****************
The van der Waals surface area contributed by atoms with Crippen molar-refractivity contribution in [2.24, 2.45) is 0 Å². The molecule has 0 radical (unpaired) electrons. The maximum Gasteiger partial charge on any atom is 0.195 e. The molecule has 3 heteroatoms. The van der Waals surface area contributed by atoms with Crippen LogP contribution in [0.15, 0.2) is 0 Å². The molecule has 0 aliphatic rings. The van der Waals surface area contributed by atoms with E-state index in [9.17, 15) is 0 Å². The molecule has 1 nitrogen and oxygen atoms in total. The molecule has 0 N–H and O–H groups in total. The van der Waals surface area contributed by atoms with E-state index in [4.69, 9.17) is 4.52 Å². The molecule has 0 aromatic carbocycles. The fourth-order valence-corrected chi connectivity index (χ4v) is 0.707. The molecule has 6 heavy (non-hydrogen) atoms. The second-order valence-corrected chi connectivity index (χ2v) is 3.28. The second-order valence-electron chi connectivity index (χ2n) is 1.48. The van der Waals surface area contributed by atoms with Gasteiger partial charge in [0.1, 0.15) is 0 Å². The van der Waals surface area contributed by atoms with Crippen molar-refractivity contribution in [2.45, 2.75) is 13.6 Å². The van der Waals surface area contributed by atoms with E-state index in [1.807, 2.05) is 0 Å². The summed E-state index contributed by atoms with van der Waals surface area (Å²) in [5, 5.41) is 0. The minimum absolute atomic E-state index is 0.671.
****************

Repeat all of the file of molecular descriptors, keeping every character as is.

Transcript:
The van der Waals surface area contributed by atoms with Crippen molar-refractivity contribution in [2.24, 2.45) is 0 Å². The molecule has 0 radical (unpaired) electrons. The maximum Gasteiger partial charge on any atom is 0.195 e. The molecule has 3 heteroatoms. The van der Waals surface area contributed by atoms with Crippen LogP contribution in [0.15, 0.2) is 0 Å². The molecule has 0 aliphatic rings. The van der Waals surface area contributed by atoms with E-state index in [9.17, 15) is 0 Å². The molecule has 1 nitrogen and oxygen atoms in total. The molecule has 0 N–H and O–H groups in total. The van der Waals surface area contributed by atoms with E-state index in [4.69, 9.17) is 4.52 Å². The molecule has 0 aromatic carbocycles. The fourth-order valence-corrected chi connectivity index (χ4v) is 0.707. The molecule has 6 heavy (non-hydrogen) atoms. The second-order valence-corrected chi connectivity index (χ2v) is 3.28. The second-order valence-electron chi connectivity index (χ2n) is 1.48. The van der Waals surface area contributed by atoms with Gasteiger partial charge in [0.1, 0.15) is 0 Å². The van der Waals surface area contributed by atoms with Crippen molar-refractivity contribution in [2.45, 2.75) is 13.6 Å². The van der Waals surface area contributed by atoms with E-state index in [1.807, 2.05) is 0 Å². The summed E-state index contributed by atoms with van der Waals surface area (Å²) in [5, 5.41) is 0. The minimum absolute atomic E-state index is 0.671.